While mainstream comics get bogged down in formulaic storytelling and pointless shock reveals, every so often innovation comes from unlikely places – such as Alex Culler’s Beautifully Banal.

Way back when Kings of Kickstarter was still in single numerals we spotlighted a fledgling zine with a unique concept; adapting architecture into a storytelling medium. In the wake of their initial project’s success creators Alexander Culler and Danny Travis already have future stories lined up through the Architecture Hero collective, but how well does their initial concept hold up?

Beautifully Banal tells the story of Phineas the Fly as he finds himself thrown into an adventure that takes him from outhouse to office to garbage dumpster. The plot is fairly basic and recalls the simplicity of a children’s story book, but it works for what Culler and Travis are trying to achieve. You see, the fly’s journey is really just a framing device for their dissection of the world around us.beautifully banal

Everyday objects such as power drills and sandwiches are deconstructed into diagrams of their component parts (called an axonometric), and the action takes place in a series of floor plans and blueprints. Beautifully Banal makes architecture – traditionally seen as boring or overly technical – accessible to the average reader by highlighting how every aspect of our lives is a constructed object.

However, readers coming from a graphic novel background will have to adapt to Culler and Travis’ unique style of visual storytelling. Anybody trying to follow the story from panel to panel will find themselves getting confused; instead, the narration follows the trajectory of Phineas through the scene, guided by a dotted line. The pages themselves also discourage the traditional pace of comic book action, rewarding those who linger with dry, witty observations such as:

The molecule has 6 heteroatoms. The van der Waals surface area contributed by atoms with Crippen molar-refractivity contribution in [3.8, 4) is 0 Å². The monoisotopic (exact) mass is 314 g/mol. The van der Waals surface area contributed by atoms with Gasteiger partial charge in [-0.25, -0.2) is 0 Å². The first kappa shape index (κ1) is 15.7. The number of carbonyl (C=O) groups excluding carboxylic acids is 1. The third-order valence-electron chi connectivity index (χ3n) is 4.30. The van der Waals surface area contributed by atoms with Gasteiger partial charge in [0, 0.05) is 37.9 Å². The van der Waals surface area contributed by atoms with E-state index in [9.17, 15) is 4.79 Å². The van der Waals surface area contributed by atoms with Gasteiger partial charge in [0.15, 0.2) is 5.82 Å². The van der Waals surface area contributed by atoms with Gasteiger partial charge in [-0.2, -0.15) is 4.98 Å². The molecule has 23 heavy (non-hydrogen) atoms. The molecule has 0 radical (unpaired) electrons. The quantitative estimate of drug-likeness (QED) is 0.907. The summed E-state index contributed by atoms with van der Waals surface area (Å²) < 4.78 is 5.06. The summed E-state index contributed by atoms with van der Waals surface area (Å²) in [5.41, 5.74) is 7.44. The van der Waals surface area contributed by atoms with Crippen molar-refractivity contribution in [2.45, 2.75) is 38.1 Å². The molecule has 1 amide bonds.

Office 601
@64′-0″ A.G.
Corner office of Dr Simon Banfield, MD. He looks down at the street waiting for his patient to finish talking.”

Beautifully Banal won’t be for everyone. Anybody looking for an intricate plot or dynamic movement in their art will be disappointed, but if you’re looking to be challenged by a more experimental way of storytelling that focuses on place then you’ll definitely want to follow the output of Architecture Hero.

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